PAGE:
For the first time since automobiles became widespread, Americans have started losing more years of life to guns than car accidents, making the former the leading cause of death from physical trauma in the US. The calculation, published in Trauma Surgery and Acute Care Open is based not only on the number of deaths but how long people who died in these ways could have expected to live otherwise.
Dr Joshua Klein of the Westchester Medical Center and co-authors used data from the CDC's National Vital Statistics Reports for 2009-2018, considering the ages of those who died from gunshot and motor vehicle crashes. Based on estimates of typical lifespan, these were used to calculate years of potential life lost (YPLL) for different causes of death.
For the majority of the period studied YPLL was higher for car accidents than guns, but this shifted in 2017 and 2018. For example, in 2018 the YPLL was 1.34 million from motor vehicle accidents, and 1.42 million from guns. Data for subsequent years was not available when the study was done.
In the pre-COVID-19 times when the data was collected, cancer and heart disease dominated the number of deaths in the United States. However, traumatic injuries represented the largest cause of death for people under the age of 46, and therefore made up a much larger proportion of YPLL than raw deaths.
Within the traumatic injury category, car accidents have been the leading component for a long time, but gun deaths had been catching up, so the 2017 switch was not a complete surprise.
The study's methodology is open to question at the margins, since the YPLL was calculated by subtracting an individual's age at death from 80. This not only rounds up the current American life expectancy of 78.7 years but ignores demographic differences, such as women having longer lifespans than men. Men are more likely to die of both gunshots and car accidents in the United States than women, but the skew is heavier for gunshots. A method that took gender and other influences on lifespan into account might therefore produce a somewhat different comparison. The authors note their method is the CDC standard.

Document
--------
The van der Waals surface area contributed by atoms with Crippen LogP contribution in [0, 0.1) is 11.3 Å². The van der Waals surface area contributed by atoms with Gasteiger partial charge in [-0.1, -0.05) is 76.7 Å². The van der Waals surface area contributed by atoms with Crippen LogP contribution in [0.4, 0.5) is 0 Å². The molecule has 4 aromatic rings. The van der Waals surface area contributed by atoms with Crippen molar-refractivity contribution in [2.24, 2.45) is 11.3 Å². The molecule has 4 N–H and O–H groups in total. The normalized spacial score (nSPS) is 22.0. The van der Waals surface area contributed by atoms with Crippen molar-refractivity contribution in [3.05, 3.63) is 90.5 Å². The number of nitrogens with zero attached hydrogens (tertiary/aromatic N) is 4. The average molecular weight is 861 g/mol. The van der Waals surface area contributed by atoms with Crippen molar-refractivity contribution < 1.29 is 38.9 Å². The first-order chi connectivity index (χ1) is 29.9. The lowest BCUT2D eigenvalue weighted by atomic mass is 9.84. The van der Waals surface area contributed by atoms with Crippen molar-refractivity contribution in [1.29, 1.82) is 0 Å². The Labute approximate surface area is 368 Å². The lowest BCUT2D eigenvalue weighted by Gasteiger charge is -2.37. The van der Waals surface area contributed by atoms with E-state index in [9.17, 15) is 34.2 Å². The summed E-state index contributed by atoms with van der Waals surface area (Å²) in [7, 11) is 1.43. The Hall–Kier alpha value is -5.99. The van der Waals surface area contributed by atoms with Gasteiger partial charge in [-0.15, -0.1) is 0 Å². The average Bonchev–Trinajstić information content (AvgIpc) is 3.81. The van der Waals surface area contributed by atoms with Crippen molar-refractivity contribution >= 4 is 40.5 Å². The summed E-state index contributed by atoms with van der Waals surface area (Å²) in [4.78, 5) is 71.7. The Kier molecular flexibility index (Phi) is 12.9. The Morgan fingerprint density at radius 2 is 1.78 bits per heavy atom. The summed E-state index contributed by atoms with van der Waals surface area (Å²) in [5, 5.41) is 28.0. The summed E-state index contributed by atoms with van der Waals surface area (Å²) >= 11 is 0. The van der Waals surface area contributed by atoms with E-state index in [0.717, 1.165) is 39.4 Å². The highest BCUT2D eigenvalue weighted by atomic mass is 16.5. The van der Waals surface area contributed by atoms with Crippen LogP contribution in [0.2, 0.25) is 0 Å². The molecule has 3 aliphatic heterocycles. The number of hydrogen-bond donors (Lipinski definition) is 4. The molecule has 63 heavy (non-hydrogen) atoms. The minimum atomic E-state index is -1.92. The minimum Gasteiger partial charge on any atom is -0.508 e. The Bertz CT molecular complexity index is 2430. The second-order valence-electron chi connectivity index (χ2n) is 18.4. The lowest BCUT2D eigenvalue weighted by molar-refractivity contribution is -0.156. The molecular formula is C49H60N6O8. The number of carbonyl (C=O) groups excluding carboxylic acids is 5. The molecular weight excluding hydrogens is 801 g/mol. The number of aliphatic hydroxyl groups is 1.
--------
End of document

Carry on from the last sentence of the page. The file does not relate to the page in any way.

Moreover, the continuing upward trend of death by firearm, while car deaths remain relatively stable, indicates guns will probably cost more YPLL than cars soon, even on other accounting methods.
Breaking the firearm data down further the authors found suicides took 741,869 YPLL in 2018, predominantly in older white men, having increased every year through the decade. Firearm homicide rates (including both murders and accidents) had been more even, other than a 2014-2016 surge, and accounted for 633,656 YPLL in 2018. The majority of these were in young Black men.
As the paper notes, “it is not realistic that all suicides are preventable.” Nevertheless, they point out most suicide attempts are impulsive and “are typically made after less than 3 hours of contemplation”. With guns having almost 90 percent effectiveness for suicides, much higher than any other method, their widespread availability leads to many completed suicides that would otherwise have been avoided.
The authors hopefully advocate for more resources to be redirected and allocated to most at-risk populations. However, while America has made great strides in making cars safer, the recent release of a semi-automatic weapon specifically marketed to children shows how difficult it is finding it to make even modest headway against the tide of guns.